Show Less
Restricted access

The Animals in Us – We in Animals

Szymon Wrobel

In art and literature, animals appear not only as an allegoric representation but as a reference which troubles the border between humanity and animality. The aim of this book is to challenge traditional ways of confronting animality with humanity and to consider how the Darwinian turn has modified this relationship in postmodern narratives. The subject of animality in culture, ethics, philosophy, art and literature is explored and reevaluated, and a host of questions regarding the conditions of co-existence of humans and animals is asked: Should discourse ethics now include entities that initially seemed mute and were excluded from discussions? Does the modern animal rights movement need a theology, and vice versa, is there a theology that needs animals? Are animals in literature just metaphors of human characters, or do they reveal something more profound, a direction of human desires, or a fantasy of transgressing humanity? This book provides answers and thus gives a new impetus to a so far largely overlooked field.
Show Summary Details
Restricted access

Becoming-Animal in Michel de Montaigne. Toward an Animal Community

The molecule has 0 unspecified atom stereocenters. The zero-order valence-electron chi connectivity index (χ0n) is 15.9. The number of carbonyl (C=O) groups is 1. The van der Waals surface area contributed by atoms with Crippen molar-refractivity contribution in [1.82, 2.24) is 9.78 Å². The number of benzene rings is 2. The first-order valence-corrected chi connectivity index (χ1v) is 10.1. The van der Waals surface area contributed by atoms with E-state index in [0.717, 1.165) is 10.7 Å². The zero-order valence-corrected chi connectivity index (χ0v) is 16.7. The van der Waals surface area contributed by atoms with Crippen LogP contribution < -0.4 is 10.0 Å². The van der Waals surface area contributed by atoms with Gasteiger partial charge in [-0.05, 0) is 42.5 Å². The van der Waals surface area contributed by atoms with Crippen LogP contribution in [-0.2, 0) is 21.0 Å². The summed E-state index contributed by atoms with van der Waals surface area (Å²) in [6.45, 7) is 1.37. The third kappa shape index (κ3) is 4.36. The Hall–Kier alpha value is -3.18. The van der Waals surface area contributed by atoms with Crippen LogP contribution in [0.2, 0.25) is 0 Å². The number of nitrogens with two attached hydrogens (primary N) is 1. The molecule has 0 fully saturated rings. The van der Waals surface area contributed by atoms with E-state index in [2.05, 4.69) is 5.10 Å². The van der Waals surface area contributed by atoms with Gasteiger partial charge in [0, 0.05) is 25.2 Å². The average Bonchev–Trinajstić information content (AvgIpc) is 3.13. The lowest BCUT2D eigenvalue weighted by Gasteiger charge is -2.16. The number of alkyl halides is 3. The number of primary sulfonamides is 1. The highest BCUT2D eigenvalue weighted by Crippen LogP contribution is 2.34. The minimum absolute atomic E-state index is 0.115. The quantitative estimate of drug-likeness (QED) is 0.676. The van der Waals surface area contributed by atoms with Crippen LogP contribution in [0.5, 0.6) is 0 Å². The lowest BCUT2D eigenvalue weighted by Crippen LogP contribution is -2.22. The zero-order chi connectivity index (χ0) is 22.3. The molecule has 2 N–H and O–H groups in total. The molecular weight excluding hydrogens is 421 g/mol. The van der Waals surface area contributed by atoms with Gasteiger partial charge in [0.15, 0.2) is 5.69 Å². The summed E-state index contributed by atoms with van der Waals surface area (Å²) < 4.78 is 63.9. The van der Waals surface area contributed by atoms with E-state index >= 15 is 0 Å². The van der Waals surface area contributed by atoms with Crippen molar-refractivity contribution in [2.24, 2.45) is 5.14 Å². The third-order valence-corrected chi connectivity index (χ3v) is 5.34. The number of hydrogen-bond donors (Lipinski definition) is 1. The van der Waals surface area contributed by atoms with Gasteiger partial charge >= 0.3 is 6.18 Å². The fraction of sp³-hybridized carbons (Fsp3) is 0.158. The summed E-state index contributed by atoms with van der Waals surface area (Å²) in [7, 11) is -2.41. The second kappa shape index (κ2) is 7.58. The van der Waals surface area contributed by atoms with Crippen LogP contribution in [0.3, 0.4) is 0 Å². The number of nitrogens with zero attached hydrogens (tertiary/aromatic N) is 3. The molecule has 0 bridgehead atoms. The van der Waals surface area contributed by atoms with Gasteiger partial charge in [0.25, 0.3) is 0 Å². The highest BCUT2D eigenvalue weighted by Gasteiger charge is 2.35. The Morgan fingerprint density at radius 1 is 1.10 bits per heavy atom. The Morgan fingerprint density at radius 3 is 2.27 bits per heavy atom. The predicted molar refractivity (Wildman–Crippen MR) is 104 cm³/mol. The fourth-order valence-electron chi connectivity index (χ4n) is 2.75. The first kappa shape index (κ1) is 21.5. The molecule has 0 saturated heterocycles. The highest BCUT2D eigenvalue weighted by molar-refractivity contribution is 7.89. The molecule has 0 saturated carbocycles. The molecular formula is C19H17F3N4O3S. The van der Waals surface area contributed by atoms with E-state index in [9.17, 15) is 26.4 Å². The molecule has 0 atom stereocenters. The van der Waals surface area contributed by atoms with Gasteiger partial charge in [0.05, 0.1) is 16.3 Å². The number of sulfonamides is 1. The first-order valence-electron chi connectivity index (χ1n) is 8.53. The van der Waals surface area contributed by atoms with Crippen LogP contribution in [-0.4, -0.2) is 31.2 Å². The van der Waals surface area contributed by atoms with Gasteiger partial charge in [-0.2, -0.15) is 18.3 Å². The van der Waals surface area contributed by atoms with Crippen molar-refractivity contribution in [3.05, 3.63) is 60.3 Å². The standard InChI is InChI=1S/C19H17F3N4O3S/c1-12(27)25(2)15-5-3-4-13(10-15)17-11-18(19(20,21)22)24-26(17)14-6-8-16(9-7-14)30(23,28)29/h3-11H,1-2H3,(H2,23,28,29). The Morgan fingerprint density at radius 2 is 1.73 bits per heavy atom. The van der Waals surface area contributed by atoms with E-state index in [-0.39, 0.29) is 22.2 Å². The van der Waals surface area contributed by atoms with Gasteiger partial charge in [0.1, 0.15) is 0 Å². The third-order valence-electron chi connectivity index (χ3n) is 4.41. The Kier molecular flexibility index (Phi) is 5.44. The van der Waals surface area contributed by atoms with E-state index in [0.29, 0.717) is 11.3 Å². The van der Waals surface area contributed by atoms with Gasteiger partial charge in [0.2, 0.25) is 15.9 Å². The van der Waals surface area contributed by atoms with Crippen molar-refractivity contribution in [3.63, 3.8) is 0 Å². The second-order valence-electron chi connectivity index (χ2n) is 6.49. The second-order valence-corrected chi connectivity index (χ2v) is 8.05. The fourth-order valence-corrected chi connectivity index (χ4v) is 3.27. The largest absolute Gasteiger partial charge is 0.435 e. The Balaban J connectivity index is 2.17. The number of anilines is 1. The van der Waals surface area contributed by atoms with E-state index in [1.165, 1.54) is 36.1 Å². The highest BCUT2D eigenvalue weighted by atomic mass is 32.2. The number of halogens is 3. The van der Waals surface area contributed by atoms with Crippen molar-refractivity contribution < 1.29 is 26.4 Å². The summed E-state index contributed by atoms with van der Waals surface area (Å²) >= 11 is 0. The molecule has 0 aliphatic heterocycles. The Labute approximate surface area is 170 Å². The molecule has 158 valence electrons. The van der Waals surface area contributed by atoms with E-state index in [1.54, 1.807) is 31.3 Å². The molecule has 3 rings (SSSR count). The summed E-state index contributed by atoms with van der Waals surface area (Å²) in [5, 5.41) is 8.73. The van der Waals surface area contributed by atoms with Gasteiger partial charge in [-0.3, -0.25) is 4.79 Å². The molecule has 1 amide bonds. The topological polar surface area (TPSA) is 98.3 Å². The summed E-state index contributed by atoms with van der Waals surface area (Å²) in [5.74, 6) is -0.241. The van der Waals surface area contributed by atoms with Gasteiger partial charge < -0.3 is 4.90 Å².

Extract

Becoming Animal in Michel de Montaigne. Toward an Animal Community

Krzysztof Skonieczny

Abstract

It is a recent tendency to read certain pre- and early-modern thinkers as “anticipatory critics” of modernity and the name of Michel de Montaigne often comes up in this context. Yet, most of the critics approach Montaigne from a point of view that treats him like a pre-Rousseau proto-romantic, and while this indeed might be an important part of Montaigne’s thinking, I would like to show that his Essays also allow for a different interpretation which is more interesting from today’s point of view. In my paper I show that 1) Montaigne’s appraisal of Nature is far from a romantic-idyllic one; 2) his understanding of the interspecies division is more subtle than it is often thought; 3) his thought thus interpreted includes an ethics of becoming-animal that is based on a radically anti-Platonic (and thus anti-Cartesian) body-mind economy.

Keywords

You are not authenticated to view the full text of this chapter or article.

This site requires a subscription or purchase to access the full text of books or journals.

Do you have any questions? Contact us.

Or login to access all content.